Sorry, not sorry…
ONE OF THE reasons some people give for dismissing the message of the gospel is that Christians are such poor advertisements. They may echo something along the lines of what Mahatma Gandhi is supposed to have uttered: “I like your Christ. I do not like your Christians.”
Certainly, and sadly, we believers have given folks plenty of ammunition for such criticism. I have been appalled by some of the venom and vitriol I see on the Facebook page of Christian friends, about people and groups with whom they disagree.
Maybe they are sharing with a closed community where they feel they can be candid, and they would never speak that way in public. Still, there is still a level of unkindness that is disturbing. And, let’s not forget, in Luke 6:45 Jesus talked about how what we say reveals what is really going on inside our hearts.
So, no question there are occasions when the good news is rejected because it is represented badly. And yet. And yet. It’s also much too easy an excuse to throw around, especially in the current politically correct, touchy-feely climate where giving offense is the ultimate sin.
Because, sometimes, the offense isn’t in the messenger. It’s just inherent in the message. Remember that the apostle Paul spoke about the unavoidable “offense of the cross” (Gal. 5:1). In 1 Peter 2:8, Jesus is called “the rock of offense.”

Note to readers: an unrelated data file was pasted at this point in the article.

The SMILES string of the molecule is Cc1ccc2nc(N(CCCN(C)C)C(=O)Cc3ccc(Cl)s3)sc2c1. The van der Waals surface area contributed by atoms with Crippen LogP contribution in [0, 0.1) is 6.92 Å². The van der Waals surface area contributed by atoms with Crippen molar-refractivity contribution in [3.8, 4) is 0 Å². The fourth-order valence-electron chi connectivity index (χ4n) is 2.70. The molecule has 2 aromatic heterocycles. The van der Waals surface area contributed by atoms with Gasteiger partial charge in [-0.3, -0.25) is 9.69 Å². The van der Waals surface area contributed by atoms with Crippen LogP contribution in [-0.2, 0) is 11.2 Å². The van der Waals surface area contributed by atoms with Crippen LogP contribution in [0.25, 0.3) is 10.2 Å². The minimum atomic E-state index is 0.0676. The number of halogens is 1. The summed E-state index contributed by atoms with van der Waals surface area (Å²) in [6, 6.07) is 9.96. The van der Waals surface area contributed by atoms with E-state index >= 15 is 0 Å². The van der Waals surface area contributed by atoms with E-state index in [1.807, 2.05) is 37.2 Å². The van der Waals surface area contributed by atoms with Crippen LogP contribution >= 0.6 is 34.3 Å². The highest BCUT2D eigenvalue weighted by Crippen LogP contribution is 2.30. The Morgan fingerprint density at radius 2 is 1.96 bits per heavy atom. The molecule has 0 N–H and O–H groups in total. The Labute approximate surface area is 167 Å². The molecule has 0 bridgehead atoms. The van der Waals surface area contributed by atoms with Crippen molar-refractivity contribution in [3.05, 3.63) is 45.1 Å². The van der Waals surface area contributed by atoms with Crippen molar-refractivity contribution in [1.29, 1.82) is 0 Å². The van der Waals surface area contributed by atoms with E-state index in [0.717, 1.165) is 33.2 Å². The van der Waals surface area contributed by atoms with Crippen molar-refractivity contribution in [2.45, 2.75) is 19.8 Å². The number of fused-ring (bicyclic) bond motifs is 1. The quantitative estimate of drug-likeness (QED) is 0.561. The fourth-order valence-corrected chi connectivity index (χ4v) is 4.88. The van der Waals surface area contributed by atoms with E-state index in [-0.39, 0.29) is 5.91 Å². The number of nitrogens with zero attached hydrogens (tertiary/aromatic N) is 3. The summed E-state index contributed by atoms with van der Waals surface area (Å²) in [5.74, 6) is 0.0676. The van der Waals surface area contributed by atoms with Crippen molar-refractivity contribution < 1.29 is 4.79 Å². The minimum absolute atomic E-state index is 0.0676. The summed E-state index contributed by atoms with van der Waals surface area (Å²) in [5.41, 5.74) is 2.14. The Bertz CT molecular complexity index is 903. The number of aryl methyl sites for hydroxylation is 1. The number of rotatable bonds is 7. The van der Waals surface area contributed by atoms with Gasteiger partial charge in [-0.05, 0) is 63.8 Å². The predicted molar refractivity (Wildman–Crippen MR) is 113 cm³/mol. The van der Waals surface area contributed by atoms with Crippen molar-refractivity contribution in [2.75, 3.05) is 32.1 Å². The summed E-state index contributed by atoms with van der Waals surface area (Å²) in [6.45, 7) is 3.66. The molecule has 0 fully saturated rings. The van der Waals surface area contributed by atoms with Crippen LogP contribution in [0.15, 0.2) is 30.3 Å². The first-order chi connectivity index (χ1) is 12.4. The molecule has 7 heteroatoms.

However, most people don’t like to hear about sin, naturally. At least not theirs. I certainly didn’t before I came to faith; it was an easy way to blow off the challenge of the gospel by labeling the person who was talking with me about God as judgmental in some way.
It seems to me that to avoid being considered offensive, the church often looks to major more on the acceptable face of faith. So we focus on presenting Jesus as Healer, Deliverer, Friend and Comforter and all that. And, of course, He is all of those things and many more.
But ultimately He came as Savior, which presupposes we need saving from—and for—something. Indeed, when the angel came to Joseph, as he pondered divorcing Mary on learning about her pregnancy, it told him, “She will bear a son, and you shall call his name Jesus, for he will save his people from their sins” (Matt. 1:21, emphasis added). And let’s not forget Jesus’s first word when He started preaching, according to Matthew 4:17, “Repent.” Not exactly conciliatory.
You can’t share the gospel without ruffling a few feathers. That doesn’t mean we set out to offend. We strive to share a message that is offensive to the fallen human heart without being personally offensive. But we do so because we don’t believe that offense is the ultimate sin. We believe that the offense of the gospel is the ultimate answer to sin.
School photo created by gpointstudio – www.freepik.com
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